This is another one that a lot of people think is really bad but I kind of enjoy it. The Krotons look absolutely ridiculous but I like the idea that they can revert to a liquid form to save energy and live on for centuries. It's mostly a harmless and forgettable story but there are a few redeemable points. This is the first time you see the TARDIS hostile displacement occur as a Kroton attacks the TARDIS. It's also amusing to see Zoe pass the intelligence test easily while the Doctor is getting flustered by the same questions.
The Seeds of Death
The fifth story is The Seeds of Death and it's six episodes long. The Earth has started using a teleportation system to transmit goods from the planet, to the moon, and back down to another spot on the planet again. Suddenly, the teleportation system on the Moon base breaks down and ground control can't contact the moon. When the TARDIS lands in a rocket museum, both the Doctor and Zoe show knowledge of how rockets work which impresses the local authorities. They decide to send the three of them up to the moon in a rocket to figure out what's gone wrong. Eventually they uncover a plot by the Ice Warriors to use the transmat system to send these green pods down to various places on Earth. These pods open up, spread toxic gas and foam, and continue spreading at an alarming rate; they could easily wipe out all of humanity. The Doctor must stop the Ice Warriors and find out a way to stop the spreading toxicity.
This story is a pretty solid one. It's got a fairly good mystery going on for a little while and both the Ice Warriors and the pods seem legitimately threatening at first. The biggest problem with the story is that the Ice Warrior's plan is stupid. These pods which give off toxicity and spread are stopped by one thing...WATER. You know, the one thing Earth is primarily filled with!! The evil foam is a fantastic addition and really works well. I know it sounds silly to say that foam is threatening but in the black and white era and with Troughton's amazing acting it actually works far better than you would think. Also this story is a notable one as the Doctor outright kills several Ice Warriors with homemade heat ray guns; something that the Tenth Doctor would swear he would never do....but I'll get to that episode much later.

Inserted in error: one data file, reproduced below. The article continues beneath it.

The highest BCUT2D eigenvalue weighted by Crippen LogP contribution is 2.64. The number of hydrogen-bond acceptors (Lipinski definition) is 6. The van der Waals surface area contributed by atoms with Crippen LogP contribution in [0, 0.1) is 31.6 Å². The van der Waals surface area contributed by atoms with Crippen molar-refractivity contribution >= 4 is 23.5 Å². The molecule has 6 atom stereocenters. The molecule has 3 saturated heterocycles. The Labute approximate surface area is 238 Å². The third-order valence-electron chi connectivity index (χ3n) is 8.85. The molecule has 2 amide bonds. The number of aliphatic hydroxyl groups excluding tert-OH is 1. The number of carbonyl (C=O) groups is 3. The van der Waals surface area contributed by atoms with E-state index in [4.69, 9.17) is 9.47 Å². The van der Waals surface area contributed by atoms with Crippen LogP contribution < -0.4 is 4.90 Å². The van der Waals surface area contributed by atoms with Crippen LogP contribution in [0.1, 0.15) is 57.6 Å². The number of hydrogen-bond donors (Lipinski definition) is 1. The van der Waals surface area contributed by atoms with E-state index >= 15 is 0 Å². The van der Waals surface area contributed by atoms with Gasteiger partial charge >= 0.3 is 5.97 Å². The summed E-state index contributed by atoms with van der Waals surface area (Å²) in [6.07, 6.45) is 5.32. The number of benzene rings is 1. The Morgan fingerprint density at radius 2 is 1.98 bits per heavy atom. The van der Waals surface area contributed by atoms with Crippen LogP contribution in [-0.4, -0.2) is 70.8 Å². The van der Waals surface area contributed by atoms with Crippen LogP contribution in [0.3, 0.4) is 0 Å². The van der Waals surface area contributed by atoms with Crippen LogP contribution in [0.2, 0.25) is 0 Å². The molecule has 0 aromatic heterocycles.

Nothing important happens in story 49.
The War Games
The last episode of the Second Doctor's era is the massively long The War Games; it's ten episodes long. The TARDIS lands in the middle of a World War I battlefield and are taken in for questioning. Afterwards they are put on trial for being Nazi spies and are found guilty due to the examiners being mind controlled. They barely escape execution only to find themselves walking through a fog and directly into the Roman Empire. What's going on? Well, a race of aliens known as the War Lords, and an antagonistic Time Lord known as the War Chief have been using TARDIS-like machines to steal human beings from history. They have been allowing them to continue fighting in the war they were stolen from believing them to be on Earth. Once they have found the perfect set of warriors they intend to take them on a rampage across the galaxy. After several episodes of trying to stop them, the Doctor realizes that he cannot do this on his own and sends out for his people, the Time Lords.
I'm going to pause for a moment before I talk about the last episode of the War Games. It's one insane ride and because of how special it is, if you don't wish to be spoiled then stop reading this now and go find the episode.
This is one heck of a ride and an important episode. Not only did this introduce the Time Lords as a group but it also explained a little more about the Doctor's past. The Nine episodes leading up to the final one are long...far too long. However it was originally intended to only be a six part episode with an additional four parter preceding it. Due to budget this didn't happen. We also see our first truly evil Time Lord in the War Chief and he is either the inspiration for, or an earlier incarnation of the Master who we will see in a couple seasons time. Episode ten is huge and is one of the greatest single episodes of Classic Doctor Who. However you have to trudge through a lot to get there if you plan on watching the whole thing. Honestly, while the first three or four episodes of this story are fairly good the rest of it just drags and repeats itself. Only watch the first 9 episodes if you want to, but you should definitely check out the last episode.
That concludes season six. As I said previously it's a very special season for me. While it does have a couple of missteps, it has one of the greatest stories of the show's history, one of the greatest single episodes in the entire series and a few of the stories that introduce very important elements to the future of the show. I love Patrick Troughton as the Doctor. While Matt Smith will always have that special place in my heart, Patrick Troughton will always rank very highly. It was very sad to see him go, especially in the way he did. Thankfully we get to see him three more times in the classic show as he participates in what is known as Season 6B...but I'll talk to that MUCH later when I'm discussing the Sixth Doctor. Please join me again as we continue to examine all of Doctor Who.
This is Ghost, fading into the darkness